I was dragged to Utah a few summers ago. Not quite kicking and screaming, but definitely taken against my will to hike in Zion and Bryce Canyon National Parks, which, from all pre-trip appearances, were a collection of arid, rust-colored landscapes that made me thirsty just looking at them. The two parks and Utah in general, however, had long been at the top of my husband’s wish list for a hiking trip, and since all of our travels for years and years had been my choices, I gave in. (Nice of me, I know.)
I’m always looking to escape from the U.S. at least a few times a year, often, admittedly, to see things that are quite similar to the places I eschew here at home. (I was desperate to see dusty red Jordan, for example, but snorted at the idea of dusty red Utah.) But I knew I needed an attitude adjustment because my own country contains a vast assortment of destinations, and I finally succumbed to my husband’s pleas to see more of our homegrown scenery, particularly the national parks.
I am a big fan of state and national parks. My parents stuffed our family of six in the car for innumerable trips to these treasures in the eastern and southeastern U.S., and I’d adored them. I loved road trips, first of all, and even as a child, I relished being in the untrammeled outdoors, sinking my boots into pine needles in the Appalachians and breathing in the earthy smell of the dark, loamy soil in the Great Smoky Mountains. We clambered over rocky balds in the Shenandoah Valley, swished through dune grasses from Cape Cod to the Outer Banks of North Carolina, and explored spooky Mammoth Cave and other caverns and hollows in Kentucky and Tennessee.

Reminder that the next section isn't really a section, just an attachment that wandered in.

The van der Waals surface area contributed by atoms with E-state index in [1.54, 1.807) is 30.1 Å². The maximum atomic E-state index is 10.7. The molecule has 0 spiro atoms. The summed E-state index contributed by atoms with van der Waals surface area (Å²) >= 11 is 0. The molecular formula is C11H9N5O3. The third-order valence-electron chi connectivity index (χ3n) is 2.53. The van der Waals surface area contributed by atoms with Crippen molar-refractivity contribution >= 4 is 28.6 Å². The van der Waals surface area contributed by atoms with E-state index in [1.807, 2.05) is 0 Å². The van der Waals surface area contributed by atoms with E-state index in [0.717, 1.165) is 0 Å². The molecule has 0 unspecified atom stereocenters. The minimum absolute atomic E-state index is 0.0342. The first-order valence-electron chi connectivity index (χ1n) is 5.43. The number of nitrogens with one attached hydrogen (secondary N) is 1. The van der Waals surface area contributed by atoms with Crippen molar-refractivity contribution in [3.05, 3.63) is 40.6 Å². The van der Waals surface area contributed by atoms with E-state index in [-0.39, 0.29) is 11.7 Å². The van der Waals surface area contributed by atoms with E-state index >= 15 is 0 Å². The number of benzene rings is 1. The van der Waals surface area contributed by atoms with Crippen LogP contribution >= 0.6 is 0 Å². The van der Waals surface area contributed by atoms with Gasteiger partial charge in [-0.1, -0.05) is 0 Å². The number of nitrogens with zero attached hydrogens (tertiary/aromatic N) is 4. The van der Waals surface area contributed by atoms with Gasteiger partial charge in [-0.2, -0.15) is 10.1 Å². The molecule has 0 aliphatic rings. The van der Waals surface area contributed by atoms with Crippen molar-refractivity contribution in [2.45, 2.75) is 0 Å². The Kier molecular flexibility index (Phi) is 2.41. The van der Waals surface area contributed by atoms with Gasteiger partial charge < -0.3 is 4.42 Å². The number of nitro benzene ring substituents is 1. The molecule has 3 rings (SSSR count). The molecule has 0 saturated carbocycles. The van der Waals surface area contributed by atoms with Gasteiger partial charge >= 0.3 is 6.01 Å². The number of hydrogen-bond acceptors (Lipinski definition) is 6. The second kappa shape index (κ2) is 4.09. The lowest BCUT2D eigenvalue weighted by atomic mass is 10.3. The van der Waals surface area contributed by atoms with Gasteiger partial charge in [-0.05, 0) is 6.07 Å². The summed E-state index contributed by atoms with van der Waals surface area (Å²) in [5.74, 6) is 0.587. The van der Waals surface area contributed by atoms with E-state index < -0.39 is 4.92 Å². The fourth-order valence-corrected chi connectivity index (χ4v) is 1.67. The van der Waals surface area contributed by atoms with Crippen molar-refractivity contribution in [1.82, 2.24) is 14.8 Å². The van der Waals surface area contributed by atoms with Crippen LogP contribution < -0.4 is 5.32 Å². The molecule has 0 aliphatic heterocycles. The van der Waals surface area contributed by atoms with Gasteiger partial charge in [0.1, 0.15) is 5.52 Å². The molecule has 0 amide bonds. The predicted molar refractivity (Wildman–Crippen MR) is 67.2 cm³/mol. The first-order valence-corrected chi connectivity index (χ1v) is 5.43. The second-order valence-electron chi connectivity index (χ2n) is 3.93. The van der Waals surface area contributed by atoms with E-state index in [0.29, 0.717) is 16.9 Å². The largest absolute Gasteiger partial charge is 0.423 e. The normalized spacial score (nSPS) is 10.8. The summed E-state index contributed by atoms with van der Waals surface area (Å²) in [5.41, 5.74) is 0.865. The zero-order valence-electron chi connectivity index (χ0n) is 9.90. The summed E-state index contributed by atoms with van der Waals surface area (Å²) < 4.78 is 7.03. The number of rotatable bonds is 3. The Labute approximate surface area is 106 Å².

But what all those parks had in common was greenery and/or moisture. I loved the mossy clumps along woodsy paths, the smell of mildew in an old cabin, the dripping of leaves on my rain jacket in a forest, even the clamminess of a bathing suit at the shore. The desert had none of that; it was dry and dusty, odorless and often colorless. It made my eyes and nostrils itch, and I hated the grit it deposited on my skin. In short, it left me cold.
But I went. Our first stop, Zion National Park, had more varied terrain than I’d expected, and I started the trip on a surprising high note. We had an invigorating wade through the Narrows (water!),
numerous hikes through treed paths and ravines (green!), and some good steep climbs to various outlooks, including Angel’s Landing.
The scenery was truly majestic, and I ate my negative words about Utah many times in those first few days of hiking.
I adored the little town of Springdale where we based ourselves, and I looked forward to walking into Zion every day for a new and different adventure, even gaining an affection for the (dry, dusty, red) slot canyons.
Bryce Canyon was our next stop. For years, I’d heard people rave about Bryce Canyon and, really, how could I not find the surreal assemblage of hoodoos fascinating? I’m glad I saw them. They made for some great photos.
But we trudged for hours and hours through this baking forest of pale, parched towers and, dare I say, it was pretty boring and exhausting after the first oohs and aahs.
It did redeem itself at sunset, when the shadows and cooler air sharpened my sense of the place, replacing the desiccated blandness at high noon with a pleasing line-up of variegated figures in the evening.
In the end, Zion and Bryce and the land in between were a nice sampler in our quest to see more of our national wonders. I left impressed and grudgingly appreciative of both parks, although Zion was the hands-down winner in my book. The trip served a second purpose – getting us on a mission to see more of the national parks – and we followed it up with a trip the next summer to Glacier National Park, much more my kind of place!
This year is the U.S. National Park Service’s 100th birthday – get out and see one of these national gems soon!